Tuesday, July 14, 2009
Life's Panorama in Poetry: A Micro-review of Margaret Boothe Baddour's Scheherazade
Life’s Panorama in Poetry: A Micro-review of Margaret Boothe Baddour’s Scheherazade
“Musings” for July 2
The title poem of Margaret Boothe Baddour’s new collection of poetry, Scheherazade (St. Andrews Press), is an allusion to the Persian classic One Thousand and One Nights, source of such familiar stories as Sinbad, Ali Baba, and Aladdin. Scheherazade is the main character of the “frame story” of this ancient collection. Her character is the narrator for all of the other stories, as she fends off a royally-decreed assassination each night by telling a new story. Not surprisingly, the stories she tells run the gamut of human experience.
So it is with Baddour’s poetry. Alternately funny and tragic, personal and political, literal and metaphysical, honest and sublime, the poems are at once hauntingly familiar and powerfully unique. Rich in memorable imagery, approachable narrative, and sincere emotion, Baddour crafts a collection that any reader will find pleasurable and meaningful.
To illustrate these points, I’m reprinting two very different poems from Scheherazade. The first is a clear example of the gravity her poems can convey; the second of its frequent levity.
No Bloodshed During Snowfall
“The snow dusted neighborhoods Shiite and Sunni alike, faintly falling, as James Joyce wrote, like the descent of their last end, the living and the dead . . . . A flurry is a swift and passing joy.”
--Associated Press, January 12, 2008
The long-haired Filipino kid with dolorous eyes
sits up front with me. Two more and a small Chinese girl,
Suk Li, called Shirley, ride in back.
We have feasted
on Lebanese food at Neo Monde--kibi, tabooly, laban--
and studied together for hours at the Museum of Art:
Roman torsos, Egyptian heads, African masks,
Melanesian pipes, a Wyeth house, an O’Keeffe church,
a modern collage of gun, funnel, barbed wire and rocks,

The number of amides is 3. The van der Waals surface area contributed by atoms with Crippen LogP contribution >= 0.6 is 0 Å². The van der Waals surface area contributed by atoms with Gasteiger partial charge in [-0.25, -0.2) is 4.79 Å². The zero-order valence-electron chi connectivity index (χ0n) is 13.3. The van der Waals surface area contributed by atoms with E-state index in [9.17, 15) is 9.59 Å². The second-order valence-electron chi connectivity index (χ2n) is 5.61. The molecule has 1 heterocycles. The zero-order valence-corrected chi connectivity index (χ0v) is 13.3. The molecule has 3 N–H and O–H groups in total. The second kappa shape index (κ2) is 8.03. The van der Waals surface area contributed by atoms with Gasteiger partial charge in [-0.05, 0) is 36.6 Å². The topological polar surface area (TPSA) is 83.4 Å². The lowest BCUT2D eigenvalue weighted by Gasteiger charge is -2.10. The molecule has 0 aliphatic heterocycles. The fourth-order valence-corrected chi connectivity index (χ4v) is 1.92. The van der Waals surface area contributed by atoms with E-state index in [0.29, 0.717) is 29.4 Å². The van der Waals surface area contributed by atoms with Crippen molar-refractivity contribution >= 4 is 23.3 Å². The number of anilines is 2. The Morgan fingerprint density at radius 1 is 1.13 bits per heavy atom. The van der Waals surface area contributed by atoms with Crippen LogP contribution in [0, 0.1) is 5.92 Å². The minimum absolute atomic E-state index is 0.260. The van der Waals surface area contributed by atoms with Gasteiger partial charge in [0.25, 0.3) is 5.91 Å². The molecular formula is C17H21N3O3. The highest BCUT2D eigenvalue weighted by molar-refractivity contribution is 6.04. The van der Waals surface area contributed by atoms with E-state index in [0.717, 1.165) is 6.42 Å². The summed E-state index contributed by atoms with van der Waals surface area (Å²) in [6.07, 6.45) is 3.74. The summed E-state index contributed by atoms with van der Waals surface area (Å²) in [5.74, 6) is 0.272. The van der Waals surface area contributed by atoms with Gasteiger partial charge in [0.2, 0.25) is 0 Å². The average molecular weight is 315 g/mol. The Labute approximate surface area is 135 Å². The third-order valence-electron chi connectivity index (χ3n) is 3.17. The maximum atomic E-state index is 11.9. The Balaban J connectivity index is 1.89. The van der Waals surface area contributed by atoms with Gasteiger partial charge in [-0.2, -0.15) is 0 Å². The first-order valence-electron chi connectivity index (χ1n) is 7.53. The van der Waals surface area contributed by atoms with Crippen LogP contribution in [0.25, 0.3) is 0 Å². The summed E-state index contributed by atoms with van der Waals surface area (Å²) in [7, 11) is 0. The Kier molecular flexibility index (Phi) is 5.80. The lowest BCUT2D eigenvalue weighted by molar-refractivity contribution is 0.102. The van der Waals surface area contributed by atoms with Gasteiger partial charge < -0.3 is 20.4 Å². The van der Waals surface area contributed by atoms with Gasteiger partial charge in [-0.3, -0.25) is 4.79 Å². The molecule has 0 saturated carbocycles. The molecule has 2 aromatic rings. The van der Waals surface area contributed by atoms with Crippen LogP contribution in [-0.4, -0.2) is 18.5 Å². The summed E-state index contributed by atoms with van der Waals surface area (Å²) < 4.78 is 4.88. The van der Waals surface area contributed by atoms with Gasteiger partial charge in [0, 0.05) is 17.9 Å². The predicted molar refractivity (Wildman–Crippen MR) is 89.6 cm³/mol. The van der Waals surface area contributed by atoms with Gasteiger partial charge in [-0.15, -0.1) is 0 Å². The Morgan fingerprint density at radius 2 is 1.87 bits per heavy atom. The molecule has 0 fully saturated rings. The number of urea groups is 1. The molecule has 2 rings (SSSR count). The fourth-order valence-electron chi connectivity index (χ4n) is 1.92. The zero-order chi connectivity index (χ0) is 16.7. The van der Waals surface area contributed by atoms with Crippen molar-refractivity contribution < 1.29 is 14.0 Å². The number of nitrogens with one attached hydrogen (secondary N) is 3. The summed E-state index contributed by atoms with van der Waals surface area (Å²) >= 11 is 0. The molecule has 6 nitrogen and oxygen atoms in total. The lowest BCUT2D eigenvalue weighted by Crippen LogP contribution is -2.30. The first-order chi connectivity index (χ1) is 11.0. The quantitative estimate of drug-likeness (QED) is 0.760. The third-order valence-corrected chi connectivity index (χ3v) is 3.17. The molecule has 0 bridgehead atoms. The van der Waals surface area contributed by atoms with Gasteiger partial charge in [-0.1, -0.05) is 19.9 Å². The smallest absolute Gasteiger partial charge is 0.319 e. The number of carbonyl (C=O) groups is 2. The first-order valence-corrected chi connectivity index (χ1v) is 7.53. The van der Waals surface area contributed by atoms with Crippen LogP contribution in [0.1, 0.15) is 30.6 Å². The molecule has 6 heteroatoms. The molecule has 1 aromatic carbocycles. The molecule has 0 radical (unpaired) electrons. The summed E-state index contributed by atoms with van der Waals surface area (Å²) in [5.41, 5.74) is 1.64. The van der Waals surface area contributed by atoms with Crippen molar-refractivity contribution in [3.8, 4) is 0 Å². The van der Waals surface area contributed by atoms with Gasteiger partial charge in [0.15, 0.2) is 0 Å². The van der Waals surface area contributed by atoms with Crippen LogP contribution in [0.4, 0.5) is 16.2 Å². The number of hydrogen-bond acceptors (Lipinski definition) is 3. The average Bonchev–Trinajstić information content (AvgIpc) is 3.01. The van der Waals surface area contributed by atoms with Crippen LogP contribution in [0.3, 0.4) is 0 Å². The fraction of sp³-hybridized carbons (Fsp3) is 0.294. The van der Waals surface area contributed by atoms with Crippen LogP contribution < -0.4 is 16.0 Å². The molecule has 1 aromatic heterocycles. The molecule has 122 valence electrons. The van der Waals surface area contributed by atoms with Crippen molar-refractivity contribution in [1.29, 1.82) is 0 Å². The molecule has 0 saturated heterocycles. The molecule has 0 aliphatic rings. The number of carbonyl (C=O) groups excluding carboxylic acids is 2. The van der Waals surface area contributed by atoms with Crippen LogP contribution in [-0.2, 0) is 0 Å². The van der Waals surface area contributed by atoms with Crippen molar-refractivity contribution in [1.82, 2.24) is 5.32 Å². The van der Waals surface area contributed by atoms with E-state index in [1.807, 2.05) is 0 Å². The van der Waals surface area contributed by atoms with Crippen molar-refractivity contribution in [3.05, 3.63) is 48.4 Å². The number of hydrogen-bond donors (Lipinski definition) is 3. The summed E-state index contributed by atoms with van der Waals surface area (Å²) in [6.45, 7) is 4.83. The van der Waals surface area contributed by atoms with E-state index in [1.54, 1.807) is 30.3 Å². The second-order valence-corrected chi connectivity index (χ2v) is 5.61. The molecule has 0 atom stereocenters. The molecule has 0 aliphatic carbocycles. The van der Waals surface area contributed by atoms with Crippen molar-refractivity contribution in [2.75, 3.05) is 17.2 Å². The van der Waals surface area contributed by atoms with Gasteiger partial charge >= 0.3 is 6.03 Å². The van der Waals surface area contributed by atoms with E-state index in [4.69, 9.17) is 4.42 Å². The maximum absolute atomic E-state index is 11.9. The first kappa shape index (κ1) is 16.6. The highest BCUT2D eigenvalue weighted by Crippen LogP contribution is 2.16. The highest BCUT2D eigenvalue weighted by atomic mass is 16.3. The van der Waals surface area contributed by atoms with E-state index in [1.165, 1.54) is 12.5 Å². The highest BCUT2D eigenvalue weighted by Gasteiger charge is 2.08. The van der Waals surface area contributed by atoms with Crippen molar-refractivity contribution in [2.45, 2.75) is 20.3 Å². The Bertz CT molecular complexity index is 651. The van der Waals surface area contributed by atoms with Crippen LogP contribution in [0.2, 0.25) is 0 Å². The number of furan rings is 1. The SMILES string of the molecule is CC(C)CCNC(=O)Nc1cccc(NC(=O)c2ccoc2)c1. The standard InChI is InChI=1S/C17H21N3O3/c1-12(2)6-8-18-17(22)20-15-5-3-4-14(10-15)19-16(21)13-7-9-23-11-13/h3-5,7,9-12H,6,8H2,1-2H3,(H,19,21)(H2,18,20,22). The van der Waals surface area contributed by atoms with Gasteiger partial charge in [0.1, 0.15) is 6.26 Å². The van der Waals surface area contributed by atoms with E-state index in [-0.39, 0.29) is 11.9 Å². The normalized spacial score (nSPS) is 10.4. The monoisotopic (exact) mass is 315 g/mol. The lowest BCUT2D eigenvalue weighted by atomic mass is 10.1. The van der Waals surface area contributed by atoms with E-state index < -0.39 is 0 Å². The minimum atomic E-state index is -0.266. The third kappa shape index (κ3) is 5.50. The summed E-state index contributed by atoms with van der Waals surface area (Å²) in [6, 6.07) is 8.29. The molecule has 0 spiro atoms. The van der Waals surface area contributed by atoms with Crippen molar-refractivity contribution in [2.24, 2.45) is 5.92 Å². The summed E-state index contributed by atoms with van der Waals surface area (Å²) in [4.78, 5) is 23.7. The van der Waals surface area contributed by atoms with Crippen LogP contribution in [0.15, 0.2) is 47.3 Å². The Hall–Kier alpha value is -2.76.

early American portraits. “Those men--“ Shirley pointed
to three be-wigged people on the wall “--look like--
your Founding Fathers?” The black security guard
has taken our laughing picture before a mobile with flowers
and butterflies shaped like a fighter plane.
Now the radio says
that it has snowed in Baghdad after eighty years. We pass
a row of crabapple trees blooming deep pink in January.
“A flurry is a swift and passing joy.”
Ravages of the D&L Tree Service, Mercenaries, Insured
No novocain could dull me
from these tree men and their trampling feet.
No doors deafen me
from electric handsaw, yellow grinder
that chew and spew
a tossed salad of branches, leaves and bird nests.
These tree men swarm
over the grass like soldiers of fortune.
They scatter debris.
Their great boots stamp both lilies and petunias.
To tame a tree
they dig in their spikes like deadly cowboys.
They gulp ice water.
They drag amputated limbs across the lawn.
And when they go:
an absence of noise--a space, a vacuum
graver than their presence.
Where the pine tree once dripped wisteria:
the stump wet with sap.
Sawdust spatters the broken ground.
The dogwood, the tulip tree
the quince bushes flip their leaves in the evening air
while I grieve
for what I chose to lose and now
must live without.
Baddour will be a featured reader along with Jessie Carty at Poetry Hickory on Tuesday, July 14 at Taste Full Beans Coffeehouse in downtown Hickory starting at 6:30.